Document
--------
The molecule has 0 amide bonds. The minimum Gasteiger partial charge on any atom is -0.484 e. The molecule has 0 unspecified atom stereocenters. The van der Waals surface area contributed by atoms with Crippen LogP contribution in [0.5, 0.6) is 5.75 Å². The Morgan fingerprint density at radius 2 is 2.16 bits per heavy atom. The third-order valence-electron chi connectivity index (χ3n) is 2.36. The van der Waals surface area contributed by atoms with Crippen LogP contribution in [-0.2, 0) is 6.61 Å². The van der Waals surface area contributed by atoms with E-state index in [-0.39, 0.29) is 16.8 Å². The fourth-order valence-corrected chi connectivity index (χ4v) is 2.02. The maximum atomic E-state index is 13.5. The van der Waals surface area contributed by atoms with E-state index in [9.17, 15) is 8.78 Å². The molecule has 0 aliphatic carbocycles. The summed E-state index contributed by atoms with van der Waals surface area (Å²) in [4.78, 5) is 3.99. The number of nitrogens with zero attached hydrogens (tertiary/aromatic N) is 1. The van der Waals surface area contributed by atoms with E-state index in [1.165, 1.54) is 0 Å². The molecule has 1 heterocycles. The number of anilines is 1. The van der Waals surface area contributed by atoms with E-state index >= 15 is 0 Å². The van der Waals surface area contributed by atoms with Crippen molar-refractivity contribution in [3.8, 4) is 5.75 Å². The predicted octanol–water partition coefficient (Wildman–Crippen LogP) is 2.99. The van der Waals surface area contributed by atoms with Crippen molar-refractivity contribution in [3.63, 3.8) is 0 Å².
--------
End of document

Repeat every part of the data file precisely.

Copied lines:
The molecule has 0 amide bonds. The minimum Gasteiger partial charge on any atom is -0.484 e. The molecule has 0 unspecified atom stereocenters. The van der Waals surface area contributed by atoms with Crippen LogP contribution in [0.5, 0.6) is 5.75 Å². The Morgan fingerprint density at radius 2 is 2.16 bits per heavy atom. The third-order valence-electron chi connectivity index (χ3n) is 2.36. The van der Waals surface area contributed by atoms with Crippen LogP contribution in [-0.2, 0) is 6.61 Å². The van der Waals surface area contributed by atoms with E-state index in [-0.39, 0.29) is 16.8 Å². The fourth-order valence-corrected chi connectivity index (χ4v) is 2.02. The maximum atomic E-state index is 13.5. The van der Waals surface area contributed by atoms with E-state index in [9.17, 15) is 8.78 Å². The molecule has 0 aliphatic carbocycles. The summed E-state index contributed by atoms with van der Waals surface area (Å²) in [4.78, 5) is 3.99. The number of nitrogens with zero attached hydrogens (tertiary/aromatic N) is 1. The van der Waals surface area contributed by atoms with E-state index in [1.165, 1.54) is 0 Å². The molecule has 1 heterocycles. The number of anilines is 1. The van der Waals surface area contributed by atoms with E-state index >= 15 is 0 Å². The van der Waals surface area contributed by atoms with Crippen molar-refractivity contribution in [3.8, 4) is 5.75 Å². The predicted octanol–water partition coefficient (Wildman–Crippen LogP) is 2.99. The van der Waals surface area contributed by atoms with Crippen molar-refractivity contribution in [3.63, 3.8) is 0 Å².